employees are more productive and work with focus on quality to increase customer
satisfaction and the profitability of an organisation. Empirical findings suggest that
worker commitment and loyalty are positively associated with higher labour productivity
and financial gains at the firm level (Saunders, 2002, p. 58). A body of literature linking
organisational commitment to important work behaviours, including turnover,
absenteeism, and job performance exists.
Research has also shown that employees who are not committed to their organisation
are more likely to be tardy or absent from work, thinking of leaving the organisation and
actively looking for alternative employment, weak performers, and to resist
organisational change (Mowday, Porter, and Steers, 1982).
Compounding this
problem is the finding that many employees who reported the lowest levels of
organisational commitment tended to hold supervisory and managerial positions in
which they are able to influence the attitudes of new and junior employees (Morrow,
1993).
Arguably, it is thus in the establishment’s interest to foster commitment.
14
Recently, it has been recognised that there are different forms of commitment and that
these may have different implications for behaviour.
2.3. Scales for measuring organisational commitment
According to Swailes (2002), the conflation of attitudes, behaviour and binding
economic actions in the measurement of commitment prompted Meyer and Allen
(1983) to develop two new scales, which, in their view, more carefully distinguished
between these scales. They used the terms affective and continuance commitment to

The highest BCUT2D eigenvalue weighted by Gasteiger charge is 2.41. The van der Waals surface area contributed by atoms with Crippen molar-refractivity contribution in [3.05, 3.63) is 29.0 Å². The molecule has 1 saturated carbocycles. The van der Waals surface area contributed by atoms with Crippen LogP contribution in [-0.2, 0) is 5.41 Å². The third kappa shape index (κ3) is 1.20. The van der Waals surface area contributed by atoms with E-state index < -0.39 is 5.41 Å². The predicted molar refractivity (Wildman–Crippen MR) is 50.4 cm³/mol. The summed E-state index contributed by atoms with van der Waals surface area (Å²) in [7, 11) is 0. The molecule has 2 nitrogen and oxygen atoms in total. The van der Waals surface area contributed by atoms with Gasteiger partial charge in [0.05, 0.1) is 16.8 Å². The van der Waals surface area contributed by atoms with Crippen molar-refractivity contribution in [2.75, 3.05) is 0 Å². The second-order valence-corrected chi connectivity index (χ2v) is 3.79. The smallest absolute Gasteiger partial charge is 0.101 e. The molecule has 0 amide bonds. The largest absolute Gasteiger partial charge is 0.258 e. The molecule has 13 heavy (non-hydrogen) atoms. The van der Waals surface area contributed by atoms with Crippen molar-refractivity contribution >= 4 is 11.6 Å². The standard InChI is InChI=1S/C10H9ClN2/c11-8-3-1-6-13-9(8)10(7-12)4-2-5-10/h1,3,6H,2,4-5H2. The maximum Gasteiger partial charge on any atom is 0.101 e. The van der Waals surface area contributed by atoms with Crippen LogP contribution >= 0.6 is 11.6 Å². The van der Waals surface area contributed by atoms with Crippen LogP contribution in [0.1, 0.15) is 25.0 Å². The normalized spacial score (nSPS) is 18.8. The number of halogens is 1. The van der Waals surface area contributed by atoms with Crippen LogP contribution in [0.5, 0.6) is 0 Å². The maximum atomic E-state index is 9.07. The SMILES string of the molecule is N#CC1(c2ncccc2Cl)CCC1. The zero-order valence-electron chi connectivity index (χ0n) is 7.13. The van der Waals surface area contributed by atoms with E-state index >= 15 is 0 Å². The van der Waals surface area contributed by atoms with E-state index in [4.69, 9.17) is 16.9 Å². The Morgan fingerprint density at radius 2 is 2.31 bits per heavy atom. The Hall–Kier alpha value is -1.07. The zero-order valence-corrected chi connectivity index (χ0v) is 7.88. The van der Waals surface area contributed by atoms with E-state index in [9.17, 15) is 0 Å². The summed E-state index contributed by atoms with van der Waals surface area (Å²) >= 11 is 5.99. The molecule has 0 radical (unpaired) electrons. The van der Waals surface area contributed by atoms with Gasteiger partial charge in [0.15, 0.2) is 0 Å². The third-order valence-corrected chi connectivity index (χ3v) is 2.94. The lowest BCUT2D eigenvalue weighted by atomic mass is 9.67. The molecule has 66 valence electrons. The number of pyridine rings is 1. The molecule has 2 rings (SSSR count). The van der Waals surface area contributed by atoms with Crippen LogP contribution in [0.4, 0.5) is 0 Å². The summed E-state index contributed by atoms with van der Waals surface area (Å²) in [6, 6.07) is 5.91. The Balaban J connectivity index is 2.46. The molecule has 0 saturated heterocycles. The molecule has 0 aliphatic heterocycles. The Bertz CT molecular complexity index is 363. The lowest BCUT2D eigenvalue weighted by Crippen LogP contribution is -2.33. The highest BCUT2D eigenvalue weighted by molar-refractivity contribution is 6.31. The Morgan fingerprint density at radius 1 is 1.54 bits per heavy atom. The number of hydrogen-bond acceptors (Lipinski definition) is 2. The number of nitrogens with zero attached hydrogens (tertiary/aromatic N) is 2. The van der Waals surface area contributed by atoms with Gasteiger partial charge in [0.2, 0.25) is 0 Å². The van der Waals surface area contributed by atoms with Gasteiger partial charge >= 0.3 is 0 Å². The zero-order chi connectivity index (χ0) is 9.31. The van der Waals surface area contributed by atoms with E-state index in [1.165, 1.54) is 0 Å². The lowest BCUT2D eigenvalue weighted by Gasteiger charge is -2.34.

describe attitudinal commitment and commitment based upon economic factors
respectively. Meyer and Allen (1991, 1997) later developed a three-component model
of commitment in an attempt to draw together three processes by which a person can
show commitment to an organisation and which added normative commitment to
affective and continuance commitment. Normative commitment derives from feelings of
obligation to stay, brought about by events before or after joining the organisation, and
the three types of commitment were defined as follows (Meyer and Allen 1991, p. 67):
•
Affective commitment: Affective commitment is defined as the employee’s
emotional attachment to the organisation. As a result, the employee strongly identifies
with the goals of the organisation and desires to remain a part of the organisation. The
employee commits to the organisation because he/she ‘wants to’. In developing this
concept, Meyer and Allen drew largely on Mowday, Porter and Steers’ (1982) concept
of commitment. Affective commitment is also referred to as psychological or attitudinal
commitment. Porter (1974), as cited by Evans (2003, p. 25) contended that affective
commitment could be characterised by three factors:
1) Belief in and acceptance of the organisations goals and values;
15
2) Willingness to focus effort on helping the organisation achieve its goals;
3) Desire to maintain organisational membership.
Antecedents for affective commitment include perceived job characteristics (task
autonomy, task significance, task identity, skill variety and supervisory feedback),
organisational dependability (extent to which the organisation can be counted on to